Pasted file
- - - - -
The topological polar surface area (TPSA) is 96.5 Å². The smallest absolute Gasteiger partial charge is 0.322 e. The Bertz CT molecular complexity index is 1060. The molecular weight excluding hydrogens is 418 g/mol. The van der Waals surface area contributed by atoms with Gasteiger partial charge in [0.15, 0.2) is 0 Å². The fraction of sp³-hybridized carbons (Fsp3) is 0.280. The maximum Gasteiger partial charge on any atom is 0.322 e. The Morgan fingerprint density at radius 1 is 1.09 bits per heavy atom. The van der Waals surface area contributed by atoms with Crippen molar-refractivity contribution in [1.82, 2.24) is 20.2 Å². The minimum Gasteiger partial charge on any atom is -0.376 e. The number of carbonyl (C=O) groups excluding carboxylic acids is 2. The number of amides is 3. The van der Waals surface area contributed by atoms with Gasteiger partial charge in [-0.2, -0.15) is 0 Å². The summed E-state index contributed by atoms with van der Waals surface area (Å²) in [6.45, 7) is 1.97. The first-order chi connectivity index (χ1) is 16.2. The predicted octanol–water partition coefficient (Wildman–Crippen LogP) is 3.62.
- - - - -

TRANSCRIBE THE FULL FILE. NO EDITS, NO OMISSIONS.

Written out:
The topological polar surface area (TPSA) is 96.5 Å². The smallest absolute Gasteiger partial charge is 0.322 e. The Bertz CT molecular complexity index is 1060. The molecular weight excluding hydrogens is 418 g/mol. The van der Waals surface area contributed by atoms with Gasteiger partial charge in [0.15, 0.2) is 0 Å². The fraction of sp³-hybridized carbons (Fsp3) is 0.280. The maximum Gasteiger partial charge on any atom is 0.322 e. The Morgan fingerprint density at radius 1 is 1.09 bits per heavy atom. The van der Waals surface area contributed by atoms with Crippen molar-refractivity contribution in [1.82, 2.24) is 20.2 Å². The minimum Gasteiger partial charge on any atom is -0.376 e. The number of carbonyl (C=O) groups excluding carboxylic acids is 2. The number of amides is 3. The van der Waals surface area contributed by atoms with Gasteiger partial charge in [-0.2, -0.15) is 0 Å². The summed E-state index contributed by atoms with van der Waals surface area (Å²) in [6.45, 7) is 1.97. The first-order chi connectivity index (χ1) is 16.2. The predicted octanol–water partition coefficient (Wildman–Crippen LogP) is 3.62.